Indian talent is going places as an increasing number of professionals are grabbing top jobs in the corporate world globally. The trend isn’t new but the movement has intensified of late with leading multinationals across sectors more inclined than ever to elevate Indian executives to international roles.
The past year alone has seen more than a dozen such elevations, experts said. In July, Philips Lighting moved up South Asia head Harsh Chitale as chief executive of its B2B arm, Business Group Professional.
In April, Japan’s leading white goods maker, Panasonic Corp., appointed the CEO of its local unit Manish Sharma as vice president, making him the only Indian that’s part of its global team. The same month, Gaurav Chaturvedi, executive director, HR, at Hindustan Coca-Cola Beverages, took over as CEO of Coca-Cola Pinya Beverages Myanmar, the company’s unit in that country.
Manu Kumar Jain, Chinese handset maker Xiaomi’s India head, was elevated to a global role as vice president in February while in January, Noshir Kaka, former managing director of McKinsey’s India office, transitioned to a global role, assuming co-leadership of the firm’s advanced analytics practice.
Other recent examples include Amit Sharma, chief operating officer at IBM India and South Asia, who was elevated as global COO, IBM GBS (Global Business Services) Application Innovation Consulting, in December and Ericsson’s Sameer Khanna, former head of HR in India, who is now the global HR business partner for managed services networks and IT.
“India talent is increasingly being identified for senior and better roles in a global structure. Even among multiple choices available to fill critical roles, India has an upper hand,” said James Agrawal, managing director of BTI Consultants.
Indian executives bring some traits to the table that are in high demand for global roles, he said. They are multifaceted, agile and adaptive besides tending to be more eager to embrace challenges and adapting to new cultures.
US food and beverage company Pepsi-Co has this year elevated four senior and seven mid-level managers in India to international roles outside the country. The senior leaders who moved out of India include Samudra Bhattacharya (vice president and general manager, India Franchise Commercial Unit, who became president, Pepsi-Cola Products Philippines) and Anshul Khanna (director, marketing, PepsiCo India, who took over as marketing director, portfolio transformation, global beverage group, New York). Priya Khanna, who was director, insights, for the beverage category at PepsiCo India, is currently based in Dubai as director of nutrition strategy for PepsiCo Asia, Middle East and North Africa.
“PepsiCo India talent has been regarded highly across markets due to their strong ability to manage cultural diversity, managing strong operating roles in tough situations as well as the large spectrum of brands in a highly competitive landscape,” said Suchitra Rajendra, vice president, HR, PepsiCo India. “It is not only our senior leaders but also middle managers who have a strong pull.”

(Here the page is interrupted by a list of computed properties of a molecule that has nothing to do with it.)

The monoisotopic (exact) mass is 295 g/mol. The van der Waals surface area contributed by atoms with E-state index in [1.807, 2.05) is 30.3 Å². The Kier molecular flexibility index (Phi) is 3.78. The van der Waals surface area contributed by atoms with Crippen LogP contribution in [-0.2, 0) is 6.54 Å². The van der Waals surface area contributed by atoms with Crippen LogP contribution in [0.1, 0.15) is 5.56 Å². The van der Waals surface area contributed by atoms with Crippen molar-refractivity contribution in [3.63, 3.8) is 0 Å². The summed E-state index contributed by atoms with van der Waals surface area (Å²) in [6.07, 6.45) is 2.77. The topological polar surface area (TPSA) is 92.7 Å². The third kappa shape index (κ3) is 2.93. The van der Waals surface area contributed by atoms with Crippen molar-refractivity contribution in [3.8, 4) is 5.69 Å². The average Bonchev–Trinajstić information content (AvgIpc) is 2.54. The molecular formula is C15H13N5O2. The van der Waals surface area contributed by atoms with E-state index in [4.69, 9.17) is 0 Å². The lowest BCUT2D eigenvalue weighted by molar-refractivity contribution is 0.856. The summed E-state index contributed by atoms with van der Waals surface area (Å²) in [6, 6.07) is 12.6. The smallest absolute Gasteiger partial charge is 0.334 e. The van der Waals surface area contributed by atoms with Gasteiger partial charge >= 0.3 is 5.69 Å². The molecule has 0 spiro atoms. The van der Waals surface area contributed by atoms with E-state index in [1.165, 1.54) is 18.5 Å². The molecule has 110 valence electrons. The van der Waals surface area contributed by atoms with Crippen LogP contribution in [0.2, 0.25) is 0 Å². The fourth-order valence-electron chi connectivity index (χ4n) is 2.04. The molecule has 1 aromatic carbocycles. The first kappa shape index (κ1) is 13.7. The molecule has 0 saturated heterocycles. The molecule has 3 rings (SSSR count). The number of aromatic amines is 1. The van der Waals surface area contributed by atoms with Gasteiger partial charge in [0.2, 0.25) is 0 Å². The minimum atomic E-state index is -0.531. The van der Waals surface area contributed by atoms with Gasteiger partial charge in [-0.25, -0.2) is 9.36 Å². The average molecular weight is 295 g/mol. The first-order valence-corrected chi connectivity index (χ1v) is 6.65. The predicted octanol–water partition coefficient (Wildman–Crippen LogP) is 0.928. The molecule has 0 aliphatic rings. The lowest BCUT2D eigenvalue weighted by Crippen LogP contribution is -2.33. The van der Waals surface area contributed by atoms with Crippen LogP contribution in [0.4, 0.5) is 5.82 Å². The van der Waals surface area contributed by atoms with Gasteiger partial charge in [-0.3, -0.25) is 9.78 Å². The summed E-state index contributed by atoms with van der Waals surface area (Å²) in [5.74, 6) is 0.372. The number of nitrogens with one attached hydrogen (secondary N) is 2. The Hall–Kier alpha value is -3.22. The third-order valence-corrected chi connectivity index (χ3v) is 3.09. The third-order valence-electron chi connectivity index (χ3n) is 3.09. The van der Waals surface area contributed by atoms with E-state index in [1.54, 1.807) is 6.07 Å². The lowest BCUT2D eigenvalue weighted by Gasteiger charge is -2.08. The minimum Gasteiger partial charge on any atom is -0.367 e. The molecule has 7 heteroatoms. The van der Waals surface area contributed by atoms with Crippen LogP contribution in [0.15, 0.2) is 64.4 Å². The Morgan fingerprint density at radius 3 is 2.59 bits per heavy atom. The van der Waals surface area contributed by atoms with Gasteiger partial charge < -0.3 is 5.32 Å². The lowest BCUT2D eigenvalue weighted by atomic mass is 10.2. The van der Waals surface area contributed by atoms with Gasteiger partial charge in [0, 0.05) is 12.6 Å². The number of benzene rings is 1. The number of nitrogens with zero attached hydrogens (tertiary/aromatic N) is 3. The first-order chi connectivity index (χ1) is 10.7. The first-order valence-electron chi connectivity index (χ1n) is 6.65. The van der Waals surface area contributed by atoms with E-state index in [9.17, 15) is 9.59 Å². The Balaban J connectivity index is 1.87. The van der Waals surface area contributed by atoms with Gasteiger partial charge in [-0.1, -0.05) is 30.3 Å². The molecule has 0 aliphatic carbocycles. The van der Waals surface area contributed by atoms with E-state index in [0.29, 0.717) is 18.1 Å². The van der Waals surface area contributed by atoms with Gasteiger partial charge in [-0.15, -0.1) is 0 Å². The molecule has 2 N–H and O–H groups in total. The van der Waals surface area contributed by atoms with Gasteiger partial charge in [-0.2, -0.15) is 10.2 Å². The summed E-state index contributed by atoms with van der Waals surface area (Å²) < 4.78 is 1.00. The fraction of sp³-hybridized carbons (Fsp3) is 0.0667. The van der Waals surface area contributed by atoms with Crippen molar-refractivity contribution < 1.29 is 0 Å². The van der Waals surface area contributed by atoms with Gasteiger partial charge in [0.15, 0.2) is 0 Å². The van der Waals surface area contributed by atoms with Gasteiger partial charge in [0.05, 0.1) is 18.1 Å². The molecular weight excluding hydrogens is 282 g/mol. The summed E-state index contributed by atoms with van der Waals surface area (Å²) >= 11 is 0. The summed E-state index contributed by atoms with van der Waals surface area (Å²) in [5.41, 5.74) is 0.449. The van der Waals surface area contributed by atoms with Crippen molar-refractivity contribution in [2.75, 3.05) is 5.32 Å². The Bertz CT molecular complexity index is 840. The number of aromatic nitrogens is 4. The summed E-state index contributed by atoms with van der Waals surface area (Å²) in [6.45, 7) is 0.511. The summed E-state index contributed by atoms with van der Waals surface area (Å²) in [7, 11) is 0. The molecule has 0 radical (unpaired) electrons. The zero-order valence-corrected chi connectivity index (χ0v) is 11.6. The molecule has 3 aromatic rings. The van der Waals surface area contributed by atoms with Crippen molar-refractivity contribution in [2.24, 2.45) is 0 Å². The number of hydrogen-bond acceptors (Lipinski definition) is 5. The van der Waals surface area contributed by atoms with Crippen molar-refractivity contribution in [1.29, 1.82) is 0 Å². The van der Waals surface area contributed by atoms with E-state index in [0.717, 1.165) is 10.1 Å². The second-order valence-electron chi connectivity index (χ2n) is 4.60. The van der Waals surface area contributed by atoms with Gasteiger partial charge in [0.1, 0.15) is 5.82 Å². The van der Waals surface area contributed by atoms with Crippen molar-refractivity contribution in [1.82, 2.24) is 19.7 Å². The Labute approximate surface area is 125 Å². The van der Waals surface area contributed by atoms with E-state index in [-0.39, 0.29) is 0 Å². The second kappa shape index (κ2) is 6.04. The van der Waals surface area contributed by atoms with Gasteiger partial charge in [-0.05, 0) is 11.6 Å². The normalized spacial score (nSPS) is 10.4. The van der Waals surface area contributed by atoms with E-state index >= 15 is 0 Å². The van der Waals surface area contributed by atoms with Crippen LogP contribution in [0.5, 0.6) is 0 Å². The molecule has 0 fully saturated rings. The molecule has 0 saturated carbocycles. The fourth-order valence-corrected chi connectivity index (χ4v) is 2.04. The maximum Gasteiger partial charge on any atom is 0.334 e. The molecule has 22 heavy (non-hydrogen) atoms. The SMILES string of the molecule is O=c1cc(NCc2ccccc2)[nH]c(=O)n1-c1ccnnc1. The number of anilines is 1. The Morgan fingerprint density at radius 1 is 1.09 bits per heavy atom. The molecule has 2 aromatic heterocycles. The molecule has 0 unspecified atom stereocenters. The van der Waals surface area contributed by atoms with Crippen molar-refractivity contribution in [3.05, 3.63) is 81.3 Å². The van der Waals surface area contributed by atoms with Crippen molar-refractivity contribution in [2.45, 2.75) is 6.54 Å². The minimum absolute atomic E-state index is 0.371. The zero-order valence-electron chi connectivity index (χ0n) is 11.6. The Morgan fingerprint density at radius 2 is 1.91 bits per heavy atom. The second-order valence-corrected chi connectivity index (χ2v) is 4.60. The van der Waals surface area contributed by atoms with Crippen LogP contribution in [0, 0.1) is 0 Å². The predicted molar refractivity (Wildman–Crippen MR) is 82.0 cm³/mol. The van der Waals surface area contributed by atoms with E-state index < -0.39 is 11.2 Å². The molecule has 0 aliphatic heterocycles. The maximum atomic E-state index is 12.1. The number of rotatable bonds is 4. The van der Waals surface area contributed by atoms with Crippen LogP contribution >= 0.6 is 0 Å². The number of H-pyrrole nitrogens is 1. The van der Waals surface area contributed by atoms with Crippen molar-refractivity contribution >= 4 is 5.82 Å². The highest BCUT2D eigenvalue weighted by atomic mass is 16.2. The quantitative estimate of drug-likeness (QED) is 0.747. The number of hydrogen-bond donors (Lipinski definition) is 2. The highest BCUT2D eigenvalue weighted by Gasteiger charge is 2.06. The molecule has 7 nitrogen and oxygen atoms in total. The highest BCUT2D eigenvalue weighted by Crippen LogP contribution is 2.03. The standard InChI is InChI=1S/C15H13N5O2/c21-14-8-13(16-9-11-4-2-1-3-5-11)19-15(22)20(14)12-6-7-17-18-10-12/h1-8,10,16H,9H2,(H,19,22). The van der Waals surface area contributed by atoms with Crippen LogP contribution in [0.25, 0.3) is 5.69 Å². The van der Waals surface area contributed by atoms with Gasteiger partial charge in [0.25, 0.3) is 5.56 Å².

It’s a similar story at Philips, which moves about 4-5% Indians into leadership roles in other global markets or business groups annually. Indian women’s presence in global leadership roles, too, recently got a boost with the appointment of Rekha Ranganathan as CT core segment leader at Philips USA. “With an increasing inflow of millennials in our workforce over the past few years, talent in India also is very keen on undergoing international stints and honing their leadership skills and cross-cultural sensitivities by moving to different geographies for a definite tenure,” said Smriti Handa, HR head at Philips Health Systems India.
At French information technology consulting company Capgemini, close to 30% of global CXO positions are held by Indians. “We expect more to follow in their footsteps,” said Hubert Giraud, head of people management and transformation. Consulting and auditing firm Deloitte is seeing an uptick in Indians taking up global roles, talent leader SV Nathan said.
Fertile ground for talent
“India is one of the largest markets globally that cannot be ignored and it has a pool of world-class talent,” said Suresh Raina, managing partner, Hunt Partners. British consumer goods company Reckitt Benckiser, which has about 10 Indians in leadership roles globally, is currently grooming mid-level managers, including several women, to take up global positions, according to a leading search firm. Gurveen Kaur was recently appointed global HR head.
At Coca-Cola, several high-potential candidates from India have moved into leadership positions in other countries. “The experience gained in India is so extensive due to the diversity in the Indian market that it helps in preparing for the global market,” said Manu Narang Wadhwa, vice president for HR at Coca-Cola, India and South West Asia.
Coca-Cola runs programmes such as Pegasus and Catalyst spread over several months that allow employees to test new roles while in their current jobs. “They essentially seek to prepare allrounders who, in future, could take up top jobs within the company,” said Wadhwa.